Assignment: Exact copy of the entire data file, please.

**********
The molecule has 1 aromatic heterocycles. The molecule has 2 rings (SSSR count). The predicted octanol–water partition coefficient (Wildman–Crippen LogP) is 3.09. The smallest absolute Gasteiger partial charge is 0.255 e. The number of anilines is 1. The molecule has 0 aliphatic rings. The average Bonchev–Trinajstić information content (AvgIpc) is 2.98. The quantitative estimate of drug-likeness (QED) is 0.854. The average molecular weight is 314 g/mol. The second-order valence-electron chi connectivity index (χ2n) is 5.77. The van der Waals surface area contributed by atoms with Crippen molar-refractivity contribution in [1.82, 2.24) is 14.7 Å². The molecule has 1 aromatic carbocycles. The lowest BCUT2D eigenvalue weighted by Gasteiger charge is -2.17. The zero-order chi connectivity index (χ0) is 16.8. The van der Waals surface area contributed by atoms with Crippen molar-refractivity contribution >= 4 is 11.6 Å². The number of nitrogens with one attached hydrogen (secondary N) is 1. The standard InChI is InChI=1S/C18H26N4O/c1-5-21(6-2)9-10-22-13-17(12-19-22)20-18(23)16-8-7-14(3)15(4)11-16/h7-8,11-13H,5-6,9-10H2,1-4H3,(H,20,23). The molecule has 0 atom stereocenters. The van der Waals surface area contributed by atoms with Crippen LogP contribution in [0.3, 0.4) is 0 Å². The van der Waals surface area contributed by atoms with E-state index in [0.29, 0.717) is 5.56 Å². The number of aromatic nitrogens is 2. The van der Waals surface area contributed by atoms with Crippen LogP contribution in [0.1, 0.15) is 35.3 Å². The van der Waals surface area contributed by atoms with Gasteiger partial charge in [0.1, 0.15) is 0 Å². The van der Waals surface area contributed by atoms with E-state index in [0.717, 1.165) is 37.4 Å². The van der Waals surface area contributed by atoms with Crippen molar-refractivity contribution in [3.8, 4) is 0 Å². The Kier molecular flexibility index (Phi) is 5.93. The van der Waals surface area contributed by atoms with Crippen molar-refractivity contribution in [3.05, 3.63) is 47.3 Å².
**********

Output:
The molecule has 1 aromatic heterocycles. The molecule has 2 rings (SSSR count). The predicted octanol–water partition coefficient (Wildman–Crippen LogP) is 3.09. The smallest absolute Gasteiger partial charge is 0.255 e. The number of anilines is 1. The molecule has 0 aliphatic rings. The average Bonchev–Trinajstić information content (AvgIpc) is 2.98. The quantitative estimate of drug-likeness (QED) is 0.854. The average molecular weight is 314 g/mol. The second-order valence-electron chi connectivity index (χ2n) is 5.77. The van der Waals surface area contributed by atoms with Crippen molar-refractivity contribution in [1.82, 2.24) is 14.7 Å². The molecule has 1 aromatic carbocycles. The lowest BCUT2D eigenvalue weighted by Gasteiger charge is -2.17. The zero-order chi connectivity index (χ0) is 16.8. The van der Waals surface area contributed by atoms with Crippen molar-refractivity contribution >= 4 is 11.6 Å². The number of nitrogens with one attached hydrogen (secondary N) is 1. The standard InChI is InChI=1S/C18H26N4O/c1-5-21(6-2)9-10-22-13-17(12-19-22)20-18(23)16-8-7-14(3)15(4)11-16/h7-8,11-13H,5-6,9-10H2,1-4H3,(H,20,23). The molecule has 0 atom stereocenters. The van der Waals surface area contributed by atoms with Crippen LogP contribution in [0.3, 0.4) is 0 Å². The van der Waals surface area contributed by atoms with E-state index in [0.29, 0.717) is 5.56 Å². The number of aromatic nitrogens is 2. The van der Waals surface area contributed by atoms with Crippen LogP contribution in [0.1, 0.15) is 35.3 Å². The van der Waals surface area contributed by atoms with Gasteiger partial charge in [0.1, 0.15) is 0 Å². The van der Waals surface area contributed by atoms with E-state index in [0.717, 1.165) is 37.4 Å². The van der Waals surface area contributed by atoms with Crippen molar-refractivity contribution in [3.8, 4) is 0 Å². The Kier molecular flexibility index (Phi) is 5.93. The van der Waals surface area contributed by atoms with Crippen molar-refractivity contribution in [3.05, 3.63) is 47.3 Å².